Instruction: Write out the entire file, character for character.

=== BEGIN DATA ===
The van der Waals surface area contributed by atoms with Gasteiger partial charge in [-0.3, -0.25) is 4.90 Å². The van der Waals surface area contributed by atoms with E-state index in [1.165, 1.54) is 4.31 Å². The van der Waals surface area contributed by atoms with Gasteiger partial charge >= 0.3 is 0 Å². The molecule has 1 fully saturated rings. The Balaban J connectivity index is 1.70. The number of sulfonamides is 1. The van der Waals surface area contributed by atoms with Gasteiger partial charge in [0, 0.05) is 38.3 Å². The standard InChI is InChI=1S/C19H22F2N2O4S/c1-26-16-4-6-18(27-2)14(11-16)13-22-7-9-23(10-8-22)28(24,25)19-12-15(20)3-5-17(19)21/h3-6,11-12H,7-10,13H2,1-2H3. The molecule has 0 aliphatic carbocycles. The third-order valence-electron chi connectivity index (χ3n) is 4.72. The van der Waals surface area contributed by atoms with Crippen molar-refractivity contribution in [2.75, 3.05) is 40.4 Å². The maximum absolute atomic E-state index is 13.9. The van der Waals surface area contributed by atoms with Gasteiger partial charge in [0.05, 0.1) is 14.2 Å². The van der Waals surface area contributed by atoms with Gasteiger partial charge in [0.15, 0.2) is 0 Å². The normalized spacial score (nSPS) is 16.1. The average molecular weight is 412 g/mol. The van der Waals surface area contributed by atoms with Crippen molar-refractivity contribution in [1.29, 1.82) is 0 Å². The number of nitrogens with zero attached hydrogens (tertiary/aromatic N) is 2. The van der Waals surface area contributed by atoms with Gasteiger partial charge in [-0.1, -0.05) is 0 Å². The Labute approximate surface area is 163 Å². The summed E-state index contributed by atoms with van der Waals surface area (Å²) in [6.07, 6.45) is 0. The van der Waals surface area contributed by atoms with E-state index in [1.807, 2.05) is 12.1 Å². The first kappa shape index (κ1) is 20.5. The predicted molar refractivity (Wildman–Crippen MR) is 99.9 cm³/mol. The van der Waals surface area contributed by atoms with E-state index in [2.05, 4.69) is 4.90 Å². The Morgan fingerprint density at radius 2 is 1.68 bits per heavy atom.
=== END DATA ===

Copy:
The van der Waals surface area contributed by atoms with Gasteiger partial charge in [-0.3, -0.25) is 4.90 Å². The van der Waals surface area contributed by atoms with E-state index in [1.165, 1.54) is 4.31 Å². The van der Waals surface area contributed by atoms with Gasteiger partial charge >= 0.3 is 0 Å². The molecule has 1 fully saturated rings. The Balaban J connectivity index is 1.70. The number of sulfonamides is 1. The van der Waals surface area contributed by atoms with Gasteiger partial charge in [0, 0.05) is 38.3 Å². The standard InChI is InChI=1S/C19H22F2N2O4S/c1-26-16-4-6-18(27-2)14(11-16)13-22-7-9-23(10-8-22)28(24,25)19-12-15(20)3-5-17(19)21/h3-6,11-12H,7-10,13H2,1-2H3. The molecule has 0 aliphatic carbocycles. The third-order valence-electron chi connectivity index (χ3n) is 4.72. The van der Waals surface area contributed by atoms with Crippen molar-refractivity contribution in [2.75, 3.05) is 40.4 Å². The maximum absolute atomic E-state index is 13.9. The van der Waals surface area contributed by atoms with Gasteiger partial charge in [0.05, 0.1) is 14.2 Å². The van der Waals surface area contributed by atoms with Gasteiger partial charge in [0.15, 0.2) is 0 Å². The normalized spacial score (nSPS) is 16.1. The average molecular weight is 412 g/mol. The van der Waals surface area contributed by atoms with Crippen molar-refractivity contribution in [1.29, 1.82) is 0 Å². The number of nitrogens with zero attached hydrogens (tertiary/aromatic N) is 2. The van der Waals surface area contributed by atoms with Gasteiger partial charge in [-0.1, -0.05) is 0 Å². The Labute approximate surface area is 163 Å². The summed E-state index contributed by atoms with van der Waals surface area (Å²) in [6.07, 6.45) is 0. The van der Waals surface area contributed by atoms with E-state index in [1.807, 2.05) is 12.1 Å². The first kappa shape index (κ1) is 20.5. The predicted molar refractivity (Wildman–Crippen MR) is 99.9 cm³/mol. The van der Waals surface area contributed by atoms with E-state index in [2.05, 4.69) is 4.90 Å². The Morgan fingerprint density at radius 2 is 1.68 bits per heavy atom.